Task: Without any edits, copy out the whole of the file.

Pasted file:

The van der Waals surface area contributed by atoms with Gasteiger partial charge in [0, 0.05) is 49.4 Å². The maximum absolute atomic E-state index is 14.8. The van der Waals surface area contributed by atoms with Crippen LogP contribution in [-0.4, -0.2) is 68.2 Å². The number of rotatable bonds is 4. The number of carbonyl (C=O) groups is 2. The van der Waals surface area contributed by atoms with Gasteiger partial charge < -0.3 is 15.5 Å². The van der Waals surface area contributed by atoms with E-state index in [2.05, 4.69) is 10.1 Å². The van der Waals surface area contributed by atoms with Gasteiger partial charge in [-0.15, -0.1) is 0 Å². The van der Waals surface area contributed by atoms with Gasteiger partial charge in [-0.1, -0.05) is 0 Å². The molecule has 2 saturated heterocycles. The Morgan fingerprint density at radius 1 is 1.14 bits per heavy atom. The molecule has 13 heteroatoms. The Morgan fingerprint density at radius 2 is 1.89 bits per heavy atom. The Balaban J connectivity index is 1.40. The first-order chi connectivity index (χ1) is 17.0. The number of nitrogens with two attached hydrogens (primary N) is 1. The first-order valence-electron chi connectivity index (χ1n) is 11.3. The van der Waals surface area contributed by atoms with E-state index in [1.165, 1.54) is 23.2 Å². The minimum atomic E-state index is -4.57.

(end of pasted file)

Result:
The van der Waals surface area contributed by atoms with Gasteiger partial charge in [0, 0.05) is 49.4 Å². The maximum absolute atomic E-state index is 14.8. The van der Waals surface area contributed by atoms with Crippen LogP contribution in [-0.4, -0.2) is 68.2 Å². The number of rotatable bonds is 4. The number of carbonyl (C=O) groups is 2. The van der Waals surface area contributed by atoms with Gasteiger partial charge < -0.3 is 15.5 Å². The van der Waals surface area contributed by atoms with E-state index in [2.05, 4.69) is 10.1 Å². The van der Waals surface area contributed by atoms with Gasteiger partial charge in [-0.15, -0.1) is 0 Å². The van der Waals surface area contributed by atoms with Gasteiger partial charge in [-0.1, -0.05) is 0 Å². The molecule has 2 saturated heterocycles. The Morgan fingerprint density at radius 1 is 1.14 bits per heavy atom. The molecule has 13 heteroatoms. The Morgan fingerprint density at radius 2 is 1.89 bits per heavy atom. The Balaban J connectivity index is 1.40. The first-order chi connectivity index (χ1) is 17.0. The number of nitrogens with two attached hydrogens (primary N) is 1. The first-order valence-electron chi connectivity index (χ1n) is 11.3. The van der Waals surface area contributed by atoms with E-state index in [1.165, 1.54) is 23.2 Å². The minimum atomic E-state index is -4.57.